Could you post the code that causes error? You should try to isolate the error to simplest possible case. –  empi Oct 15 '09 at 16:25
    
I can't, that's the thing...the same code that works on one machine may work on another, and may not, there's no telling. As far as I can tell, it's related to some sort of IIS caching. –  jvenema Oct 15 '09 at 16:51
    
I've confirmed that if I just re-arrange the XmlIncludes, recompile, and re-deploy, the error goes away. How's that for ridiculous. Thoughts, anyone? –  jvenema Oct 20 '09 at 19:40
5  
It might help if you post the stack trace for the exception. Also, check if there is any inner exception details. –  Simon P Stevens Oct 23 '09 at 22:43

2 Answers 2

My best guess (and it is a guess) is that touching the file is a red herring. I think it more likely that any recompilation will clear this up. For example, you could touch the web.config to force a recycle to prove or disprove my assumption when this happens.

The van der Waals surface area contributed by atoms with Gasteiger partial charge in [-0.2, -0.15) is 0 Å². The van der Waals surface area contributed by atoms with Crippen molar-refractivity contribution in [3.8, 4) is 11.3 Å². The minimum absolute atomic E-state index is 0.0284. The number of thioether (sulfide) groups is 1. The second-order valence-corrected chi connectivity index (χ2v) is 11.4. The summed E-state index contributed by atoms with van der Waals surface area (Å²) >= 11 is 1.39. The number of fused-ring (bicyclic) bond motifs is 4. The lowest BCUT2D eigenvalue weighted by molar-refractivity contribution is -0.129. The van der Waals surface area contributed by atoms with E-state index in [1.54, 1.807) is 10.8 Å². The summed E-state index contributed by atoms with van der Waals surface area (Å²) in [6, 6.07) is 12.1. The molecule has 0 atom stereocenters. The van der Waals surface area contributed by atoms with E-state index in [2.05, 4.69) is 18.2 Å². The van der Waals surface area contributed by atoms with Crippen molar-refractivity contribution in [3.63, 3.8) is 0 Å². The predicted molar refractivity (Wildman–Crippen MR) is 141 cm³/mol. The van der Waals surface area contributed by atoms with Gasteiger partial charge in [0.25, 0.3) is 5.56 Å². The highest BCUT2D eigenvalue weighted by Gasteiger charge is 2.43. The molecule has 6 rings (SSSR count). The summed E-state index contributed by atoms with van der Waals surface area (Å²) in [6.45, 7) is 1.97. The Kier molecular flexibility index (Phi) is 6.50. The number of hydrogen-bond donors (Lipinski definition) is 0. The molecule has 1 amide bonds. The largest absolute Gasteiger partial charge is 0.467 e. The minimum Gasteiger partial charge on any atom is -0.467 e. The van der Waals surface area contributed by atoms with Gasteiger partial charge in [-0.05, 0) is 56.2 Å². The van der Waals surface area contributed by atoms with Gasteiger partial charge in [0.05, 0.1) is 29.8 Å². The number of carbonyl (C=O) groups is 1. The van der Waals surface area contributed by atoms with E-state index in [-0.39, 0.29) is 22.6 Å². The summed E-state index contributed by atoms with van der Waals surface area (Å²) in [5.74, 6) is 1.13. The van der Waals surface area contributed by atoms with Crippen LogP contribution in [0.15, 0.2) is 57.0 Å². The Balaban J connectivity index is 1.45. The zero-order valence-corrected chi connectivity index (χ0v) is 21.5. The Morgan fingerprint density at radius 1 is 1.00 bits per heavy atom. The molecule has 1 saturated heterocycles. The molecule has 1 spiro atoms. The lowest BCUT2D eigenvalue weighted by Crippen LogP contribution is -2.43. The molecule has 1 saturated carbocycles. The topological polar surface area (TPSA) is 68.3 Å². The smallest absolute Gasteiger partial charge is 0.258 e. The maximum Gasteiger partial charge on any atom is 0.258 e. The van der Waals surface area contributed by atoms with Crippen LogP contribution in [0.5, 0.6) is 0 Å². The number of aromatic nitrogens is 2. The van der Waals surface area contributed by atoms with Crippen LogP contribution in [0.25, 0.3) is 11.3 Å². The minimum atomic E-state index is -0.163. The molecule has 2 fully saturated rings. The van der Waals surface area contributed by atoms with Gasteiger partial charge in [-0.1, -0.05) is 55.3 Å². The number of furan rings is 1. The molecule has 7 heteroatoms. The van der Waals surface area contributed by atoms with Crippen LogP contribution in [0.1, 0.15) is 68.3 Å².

The reason I suspect this is that the error you are receiving relates to a serialization problem. The XML Serializer is confused into thinking it cannot serialize one of your types. Because you've ruled out a lot of the common suspects such as object arrays or inclusion of other types that are inherently not serializable, I suspect a compliation race condition such as a circular reference between two of your assemblies is to blame. This particular case would be cleared up by a second compilation.

Note: A good tool to detect circular references is NDepend.

If it is not a circular reference, are you doing any code gen, using any build providers or using reflection to load any assemblies in your app or anything else that might be even slightly exotic?

Edit:

Based on your comment, you are not doing anything exotic. So, please check for circular references and (just thought of this) conflicting dependencies between your assemblies. For example, SubSonic references a number of assemblies, and if you reference one of these assemblies of a different version, it could explain how it works once and fails another time with the same code.

share|improve this answer
    
Hey Jerry, the code was originally generated (no build providers, just straight up generated by a custom SubSonic template), but the generation hasn't been performed in months (no changes to the data structures). No reflection to load assemblies is taking place either. I like the idea of the web.config recycle to confirm/deny what's going on - I'll give that a shot next time this shows up. –  jvenema Oct 25 '09 at 20:43